• 100% or less of the market value of the original property if the replacement property was purchased or newly constructed before the sale of the original property.
  • 105% or less of the market value of the original property if the replacement property was purchased or newly constructed within 1 year after the sale of the original property.
  • 110% or less of the market value of the original property if the replacement property was purchased or newly constructed within 2 years after the sale of the original property.

Market Value Is Not Always the Purchase Price

It's important to note that market value is not necessarily the same as the sale or purchase price. Instead, the assessor will determine the market value of each property.

According to California's Board of Equalization, property tax laws typically presume that the purchase price is the market value unless there is evidence that the property would have sold for another price in an open market transaction.

If the market value of your replacement property exceeds the market value of your original property as determined by the assessor, you will not receive relief.

Where to Get More Information About Proposition 60 and 90?

As you can see, Proposition 60 and 90 can grant California homeowners tremendous property tax relief; however there are many requirements and rules to adhere to. Click here for additional details from the California State Board of Equalization.


Real Estate Commission: Explained, Revealed and Compared
By Arvin Sahakian · Aug 17, 2015 · Real Estate Data

Real estate agents receive commissions from home buyers and sellers, collectively earning over $50 Billion per year. Learn how commission amounts are set, who pays them, and how they work in this article. Read more.

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California Property Tax: Complete List by County 2014-2015
By Tim Nguyen · Nov 26, 2014 · Real Estate Data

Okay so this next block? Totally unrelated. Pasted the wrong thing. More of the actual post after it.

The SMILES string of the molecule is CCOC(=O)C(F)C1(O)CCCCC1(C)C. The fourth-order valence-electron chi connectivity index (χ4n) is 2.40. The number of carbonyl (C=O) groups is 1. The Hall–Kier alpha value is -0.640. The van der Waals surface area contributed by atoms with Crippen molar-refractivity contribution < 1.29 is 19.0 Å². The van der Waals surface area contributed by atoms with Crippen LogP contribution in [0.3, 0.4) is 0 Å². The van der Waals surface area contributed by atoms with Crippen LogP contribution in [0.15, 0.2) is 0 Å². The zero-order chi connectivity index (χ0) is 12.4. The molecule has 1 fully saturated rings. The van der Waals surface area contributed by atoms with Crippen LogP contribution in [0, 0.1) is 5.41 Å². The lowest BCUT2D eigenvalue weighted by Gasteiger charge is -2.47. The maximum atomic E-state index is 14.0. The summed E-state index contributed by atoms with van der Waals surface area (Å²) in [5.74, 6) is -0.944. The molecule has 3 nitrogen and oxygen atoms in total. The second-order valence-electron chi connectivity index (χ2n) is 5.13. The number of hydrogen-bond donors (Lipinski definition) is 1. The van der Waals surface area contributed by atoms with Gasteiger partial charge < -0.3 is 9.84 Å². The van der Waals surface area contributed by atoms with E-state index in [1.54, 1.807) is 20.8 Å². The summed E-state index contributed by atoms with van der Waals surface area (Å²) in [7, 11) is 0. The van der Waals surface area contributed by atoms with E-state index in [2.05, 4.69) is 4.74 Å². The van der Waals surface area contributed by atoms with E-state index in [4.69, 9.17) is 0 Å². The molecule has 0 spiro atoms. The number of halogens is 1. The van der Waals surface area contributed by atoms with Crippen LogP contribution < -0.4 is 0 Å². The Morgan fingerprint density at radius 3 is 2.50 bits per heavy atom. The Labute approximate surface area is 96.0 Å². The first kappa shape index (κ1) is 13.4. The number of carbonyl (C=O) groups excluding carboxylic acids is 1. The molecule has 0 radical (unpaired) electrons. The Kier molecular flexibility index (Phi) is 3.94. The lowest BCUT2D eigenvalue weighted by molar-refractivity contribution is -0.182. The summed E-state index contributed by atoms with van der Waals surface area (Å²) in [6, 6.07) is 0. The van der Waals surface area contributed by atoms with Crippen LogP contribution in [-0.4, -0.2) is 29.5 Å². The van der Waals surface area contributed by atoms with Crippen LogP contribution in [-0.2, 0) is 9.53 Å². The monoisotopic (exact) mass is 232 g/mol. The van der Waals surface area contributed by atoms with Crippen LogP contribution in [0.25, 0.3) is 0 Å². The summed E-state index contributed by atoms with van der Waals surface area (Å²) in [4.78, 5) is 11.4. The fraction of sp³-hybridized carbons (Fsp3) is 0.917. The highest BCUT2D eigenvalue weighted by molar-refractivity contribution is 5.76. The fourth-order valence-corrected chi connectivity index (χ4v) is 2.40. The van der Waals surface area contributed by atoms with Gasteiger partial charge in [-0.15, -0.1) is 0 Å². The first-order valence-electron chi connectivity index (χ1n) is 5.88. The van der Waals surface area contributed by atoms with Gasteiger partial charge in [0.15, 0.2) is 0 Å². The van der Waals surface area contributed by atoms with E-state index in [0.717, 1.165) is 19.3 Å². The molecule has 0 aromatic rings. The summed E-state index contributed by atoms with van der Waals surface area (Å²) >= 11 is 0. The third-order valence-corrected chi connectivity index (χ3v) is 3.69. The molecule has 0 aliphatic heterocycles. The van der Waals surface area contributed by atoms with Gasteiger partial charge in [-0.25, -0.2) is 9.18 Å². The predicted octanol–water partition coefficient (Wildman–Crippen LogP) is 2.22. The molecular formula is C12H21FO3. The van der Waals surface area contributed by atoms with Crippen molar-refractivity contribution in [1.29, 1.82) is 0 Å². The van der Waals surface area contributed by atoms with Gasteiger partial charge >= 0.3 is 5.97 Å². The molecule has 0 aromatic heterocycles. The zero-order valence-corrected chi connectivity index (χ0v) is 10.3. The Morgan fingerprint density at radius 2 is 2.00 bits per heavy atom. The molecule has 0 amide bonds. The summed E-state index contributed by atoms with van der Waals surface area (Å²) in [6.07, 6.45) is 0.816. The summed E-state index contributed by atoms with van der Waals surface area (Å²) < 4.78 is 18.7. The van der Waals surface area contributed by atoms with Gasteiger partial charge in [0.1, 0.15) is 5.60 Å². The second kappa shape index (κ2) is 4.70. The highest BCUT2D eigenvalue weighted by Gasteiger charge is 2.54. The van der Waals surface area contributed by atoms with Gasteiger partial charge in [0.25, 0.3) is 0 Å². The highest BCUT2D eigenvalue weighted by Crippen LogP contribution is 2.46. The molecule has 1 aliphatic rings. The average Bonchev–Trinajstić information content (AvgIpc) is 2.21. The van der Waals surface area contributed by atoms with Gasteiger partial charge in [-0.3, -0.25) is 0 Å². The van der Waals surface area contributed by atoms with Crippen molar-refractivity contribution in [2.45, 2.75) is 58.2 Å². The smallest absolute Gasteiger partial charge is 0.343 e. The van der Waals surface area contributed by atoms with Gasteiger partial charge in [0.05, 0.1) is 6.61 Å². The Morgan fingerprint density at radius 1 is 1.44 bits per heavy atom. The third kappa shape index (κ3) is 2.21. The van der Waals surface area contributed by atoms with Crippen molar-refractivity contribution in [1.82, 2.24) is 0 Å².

List of secured property tax rates for all counties of California fiscal year for 2014-2015. Read more.

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California Proposition 60 and 90: Your Complete Guide
By Tim Nguyen · Nov 28, 2014 · Real Estate Data

If you live in California and are over the age of 55 you can effectively reduce your property taxes when buying a new home. Read more.

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The Surge in Foreign Real Estate Investment in the United States
By Laura Agadoni · Feb 24, 2016 · Real Estate

Foreign real estate investment in the United States, both commercial and residential, is a huge phenomenon that is only expected to accelerate, maybe even to skyrocket, in 2016. Read more.

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What to Expect During the Home Loan Closing Process
By Arvin Sahakian · Feb 24, 2015 · Mortgage

You've heard the term used before, but what does loan closing mean? Find out all you need to know about the process. Read more.

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5 Illegal Borrowing Activities: Things That Are Illegal When You Try to Get a Home Loan
By Laura Agadoni · Jan 22, 2016 · Mortgage

Whenever there is money to be made or money to be spent, some unscrupulous folks will take advantage, trying to game the system or commit all-out fraud. Read more.

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16 Ways to Improve Your Debt-to-Income (DTI) Ratio
By Veronica Nguyen · Nov 29, 2014 · Mortgage

Your DTI is used by mortgage lenders to determine whether you qualify for a loan, and if so, for how much. Improve your DTI with these 16 tips. Read more.

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Are Mortgage Rates Affected by Presidential Elections?
By Amanda Curry · Jul 20, 2016 · Mortgage Rates

One way to determine if mortgage rates are affected by the Presidential election is see to if there is any correlation between their direction and elections. Read more.

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5 Tips on Getting a Mortgage Loan after Bankruptcy
By Veronica Nguyen · Apr 15, 2015 · Mortgage

A bankruptcy will make it very difficult to attain a home loan. These 5 tips will help you re-establish your credit quickly in order to qualify for a home loan. Read more.

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How to Calculate Debt-To-Income Ratio
By Veronica Nguyen · Nov 13, 2014 · Mortgage

Your debt-to-income (DTI) ratio is used by mortgage lenders to determine how much of a monthly payment you can afford. Read more.